Try downloading the demo of Aperture 2 from Apple and try that, I am using that now and it seems to do a nice job of processing images, although I don't have a current copy of Lightroom to compare it to.

Those small birds could be the juvenile Little Blue Herons since they stay white for the first year before changing colors, but I am not really a bird expert.

Tom
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Old Jan 28, 2009, 9:42 AM   #6
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You've got me thinking now. I took 3 shots of the egret, and this might have been the first one where I did blow out the white. I was thinking it was one of the second two where I exposed for the white bird and while I got more detail in the bird, the shadow is very dark in them. As soon as I brightened the shadows, the whites blew out and I couldn't manage to get a balance of the original bird with normal LR processing methods. It's thosetwo I want to try processing differently, to see if I can do a modified HDR type of thing for the reflection, without blowing out the bird itself.
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Old Jan 28, 2009, 9:58 AM   #7
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I've had some success with processing a raw file twice, once for shadows and again for highlights, then putting both versions of the photo on different layers in PSE. I then erase the offending sections of the top layer, exposing the better exposed lower layer. Since it has worked in PSE, I'm sure it will also work woth your full-blown version of photoshop. I'm not very skilled with post processing, so it usually takes me quite abit of trial and errortodetermine the right size eraser brush, and to figureout how many pixels the edge of the eraser needs to be feathered in order to make it look seamless, butafter getting all those variables nailed down itusually worksquite well.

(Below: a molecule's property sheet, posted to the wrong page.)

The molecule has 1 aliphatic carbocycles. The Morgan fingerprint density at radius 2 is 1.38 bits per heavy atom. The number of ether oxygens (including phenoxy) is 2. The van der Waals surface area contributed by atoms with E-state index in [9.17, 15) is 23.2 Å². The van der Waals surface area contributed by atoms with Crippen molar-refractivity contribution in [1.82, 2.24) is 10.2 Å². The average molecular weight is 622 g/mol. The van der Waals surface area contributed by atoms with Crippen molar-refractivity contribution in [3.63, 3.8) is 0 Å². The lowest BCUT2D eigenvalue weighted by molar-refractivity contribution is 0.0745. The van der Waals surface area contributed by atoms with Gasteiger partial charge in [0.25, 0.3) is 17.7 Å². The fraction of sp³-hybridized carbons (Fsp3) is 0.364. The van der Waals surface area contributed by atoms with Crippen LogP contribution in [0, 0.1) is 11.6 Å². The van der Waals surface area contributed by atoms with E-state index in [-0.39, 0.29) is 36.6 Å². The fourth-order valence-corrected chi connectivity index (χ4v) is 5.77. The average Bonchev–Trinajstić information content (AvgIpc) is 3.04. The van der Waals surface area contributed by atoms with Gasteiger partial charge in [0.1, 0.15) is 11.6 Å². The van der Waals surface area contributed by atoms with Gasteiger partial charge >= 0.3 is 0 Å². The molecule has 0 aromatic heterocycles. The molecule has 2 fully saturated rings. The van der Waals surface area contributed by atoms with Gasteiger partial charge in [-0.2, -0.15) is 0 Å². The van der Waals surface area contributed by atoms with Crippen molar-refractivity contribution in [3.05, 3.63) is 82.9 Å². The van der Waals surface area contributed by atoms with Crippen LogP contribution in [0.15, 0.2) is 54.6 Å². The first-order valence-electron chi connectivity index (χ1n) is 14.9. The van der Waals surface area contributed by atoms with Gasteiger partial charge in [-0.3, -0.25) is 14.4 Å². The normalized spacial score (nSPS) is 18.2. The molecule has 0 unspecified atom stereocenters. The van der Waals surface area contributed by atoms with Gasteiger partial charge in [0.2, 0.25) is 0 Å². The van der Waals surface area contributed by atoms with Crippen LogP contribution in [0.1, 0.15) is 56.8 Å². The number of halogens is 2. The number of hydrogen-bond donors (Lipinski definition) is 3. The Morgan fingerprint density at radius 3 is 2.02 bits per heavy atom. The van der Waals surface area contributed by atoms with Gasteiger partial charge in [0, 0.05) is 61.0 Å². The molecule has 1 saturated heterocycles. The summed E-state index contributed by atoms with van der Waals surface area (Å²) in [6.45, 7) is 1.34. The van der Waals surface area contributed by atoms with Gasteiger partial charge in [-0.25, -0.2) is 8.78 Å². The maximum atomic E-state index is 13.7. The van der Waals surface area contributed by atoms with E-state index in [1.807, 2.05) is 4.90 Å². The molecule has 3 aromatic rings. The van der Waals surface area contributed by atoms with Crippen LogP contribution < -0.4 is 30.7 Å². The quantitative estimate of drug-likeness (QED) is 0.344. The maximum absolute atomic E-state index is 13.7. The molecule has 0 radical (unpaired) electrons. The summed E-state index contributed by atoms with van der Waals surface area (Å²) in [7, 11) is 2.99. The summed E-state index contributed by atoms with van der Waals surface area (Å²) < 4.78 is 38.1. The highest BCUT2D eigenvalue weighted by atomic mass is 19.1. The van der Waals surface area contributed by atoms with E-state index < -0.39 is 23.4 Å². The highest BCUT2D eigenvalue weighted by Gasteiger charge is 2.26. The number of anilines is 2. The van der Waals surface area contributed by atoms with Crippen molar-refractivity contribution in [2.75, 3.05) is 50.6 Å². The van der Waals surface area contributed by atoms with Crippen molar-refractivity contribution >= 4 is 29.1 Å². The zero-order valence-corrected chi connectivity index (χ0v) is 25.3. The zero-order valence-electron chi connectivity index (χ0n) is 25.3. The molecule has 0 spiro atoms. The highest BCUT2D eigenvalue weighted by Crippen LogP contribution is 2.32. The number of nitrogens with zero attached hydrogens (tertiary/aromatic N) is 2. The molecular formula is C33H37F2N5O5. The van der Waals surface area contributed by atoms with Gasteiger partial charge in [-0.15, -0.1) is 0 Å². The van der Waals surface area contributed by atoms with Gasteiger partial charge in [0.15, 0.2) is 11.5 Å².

The reflected egret is a fantastic shot and is definitely worth the effort!I also love the ripplessurrounding the pelican.
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Old Jan 28, 2009, 11:37 AM   #8
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I like em all Harriet!
Looks like you had a successful day of shooting.
:-)
Yes the first shot is the Snowy Egret.
the photo below is a poor one but, you can see the difference in size.
:bye:
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Old Jan 28, 2009, 1:19 PM   #9
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I would suggest two layers also then process each one to get the detail you need at both ends of DR. Then blend them together using the % of transparency you need to get a final image with detail in both black and white.

If it isn't too severe the shadow/highlight adjustment does a pretty good job too and then you can brighten it up using curves to bring it back to life.

Tom
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Old Jan 28, 2009, 2:38 PM   #10
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I really like the last shot of the Pelicans, nice bokeh as well!

Steve